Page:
Icelandic GeoSurvey ISOR

Reykjavík, Iceland

Icelandic GeoSurvey ISOR

Reykjavík, Iceland

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Jaya M.S.,Free University of Berlin | Shapiro S.A.,Free University of Berlin | Kristinsdottir L.H.,Icelandic GeoSurvey ISOR | Bruhn D.,Helmholtz Center Potsdam | And 2 more authors.
Geothermics | Year: 2010

Petrophysical experiments on two Icelandic geothermal rock samples at simulated in situ reservoir conditions are analysed to delineate the effect of temperature on seismic velocity and attenuation. A goal of the present work is to predict the effect of the saturating pore fluid on seismic velocity using the Gassman equation, which has been modified for this purpose. To include the temperature effect in the equation, two assumptions are made: (1) the grain/mineral and dry bulk moduli are independent of temperature; and (2) the temperature dependence follows solely from the thermophysical characteristics of the saturating fluid through the fluid bulk modulus and fluid density. Laboratory measurements show that P-wave velocities decrease with increasing temperature. This change is related to the thermophysical characteristics of the saturating fluid; at higher temperatures bubbles and thermal microfractures are formed affecting seismic velocities. The measurements also show that at low temperatures seismic attenuation decreases with temperature due to the rapid decrease in the fluid viscosity. On the other hand, at higher temperatures the attenuation increases because of the generation of bubbles and thermal microfractures. Although having data from only two samples and that no measurements on dry samples were done, thus limiting the generality of the claims that can be made, the study presents a plausible approach to relate changes in seismic properties to geothermal system temperatures. © 2009 Elsevier Ltd. All rights reserved.


Kristinsdottir L.H.,Icelandic GeoSurvey ISOR | Flovenz O.G.,Icelandic GeoSurvey ISOR | Arnason K.,Icelandic GeoSurvey ISOR | Bruhn D.,Helmholtz Center Potsdam | And 3 more authors.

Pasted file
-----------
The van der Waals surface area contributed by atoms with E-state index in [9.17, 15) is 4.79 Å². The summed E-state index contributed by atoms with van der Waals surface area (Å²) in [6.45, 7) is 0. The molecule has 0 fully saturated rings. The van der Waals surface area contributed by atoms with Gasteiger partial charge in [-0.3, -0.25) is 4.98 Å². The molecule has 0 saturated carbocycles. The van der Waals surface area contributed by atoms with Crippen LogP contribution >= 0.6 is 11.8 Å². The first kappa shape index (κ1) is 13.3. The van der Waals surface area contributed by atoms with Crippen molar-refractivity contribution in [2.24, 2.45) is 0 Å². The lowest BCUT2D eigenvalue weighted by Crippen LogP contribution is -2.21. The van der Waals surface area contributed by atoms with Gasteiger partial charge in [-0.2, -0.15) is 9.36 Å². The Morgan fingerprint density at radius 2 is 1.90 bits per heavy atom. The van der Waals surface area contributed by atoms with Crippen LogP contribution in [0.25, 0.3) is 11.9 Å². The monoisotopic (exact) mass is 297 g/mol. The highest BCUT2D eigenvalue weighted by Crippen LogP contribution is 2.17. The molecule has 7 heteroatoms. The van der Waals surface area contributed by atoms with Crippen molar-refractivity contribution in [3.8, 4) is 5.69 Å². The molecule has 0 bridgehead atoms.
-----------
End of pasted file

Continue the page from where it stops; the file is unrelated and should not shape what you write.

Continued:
Geothermics | Year: 2010

Measurements of electrical conductivity and P-wave velocity of seven rock samples were made in the laboratory under inferred in situ conditions. The samples were collected from smectite and chlorite alteration zones in boreholes from the Krafla and Hengill, Iceland, geothermal areas. The measurements were done in the 25-250 °C range, with pore pressure and confining pressure equal to inferred in situ hydrostatic and lithostatic pressures, respectively. Conductivity increases linearly with temperature over the 30-170 °C range; that rise is considerably smaller above 170 °C. Time-dependent effects on conductivity occur above approximately 100 °C. These effects may be related to ion exchange between the clay minerals or the Stern layer, and the pore fluid. The temperature coefficient of conductivity is found to be considerably higher than attributed to pore fluid conduction alone, indicating interface conduction in an electrical double layer on the mineral-water interface in the pores. The results also show that there is no distinction in electrical conduction mechanism in the smectite and chlorite alteration zones; both are dominated by interface conductivity under in situ conditions. The sharp decrease in conductivity at the top of the chlorite alteration zone, commonly observed in resistivity surveys in high-temperature geothermal systems, is most likely due to the lower cation exchange capacity of chlorite compared to that of smectite. © 2009 Elsevier Ltd. All rights reserved.


Milsch H.,Helmholtz Center Potsdam | Kristinsdottir L.H.,Icelandic GeoSurvey ISOR | Spangenberg E.,Helmholtz Center Potsdam | Bruhn D.,Helmholtz Center Potsdam | Flovenz O.G.,Icelandic GeoSurvey ISOR
Geothermics | Year: 2010

The effect of the water-steam phase transition on electrical conductivity was experimentally investigated in volcanic and sandstone samples to support the interpretation of resistivity data to determine changes in steam saturation in geothermal reservoirs. The measurements were performed at simulated in situ conditions with controlled pore fluid chemistry, temperature, and confining and pore pressures. At constant temperature (150 °C) and confining pressure, pore fluid was withdrawn from the sample by steadily increasing the volume of the pore fluid system. At the vapor saturation pressure, the pore water progressively boiled to steam, resulting in a continuous conductivity decrease by a factor of approximately 20. The study showed that: (1) for rocks in which conduction is controlled by the pore fluid, the concurrent changes in both electrical conductivity and pore (vapor) pressure are defined by the pore size distribution; the changes in liquid-steam saturation are approximately proportional to those in conductivity and can thus be quantified; and (2) for rocks in which surface conduction is predominant there is no direct relation between conductivity, pore pressure and drained fluid volume; this implies that the conduction mechanism controls the pattern of electrical conductivity variations as steam saturation changes. © 2009 Elsevier Ltd. All rights reserved.

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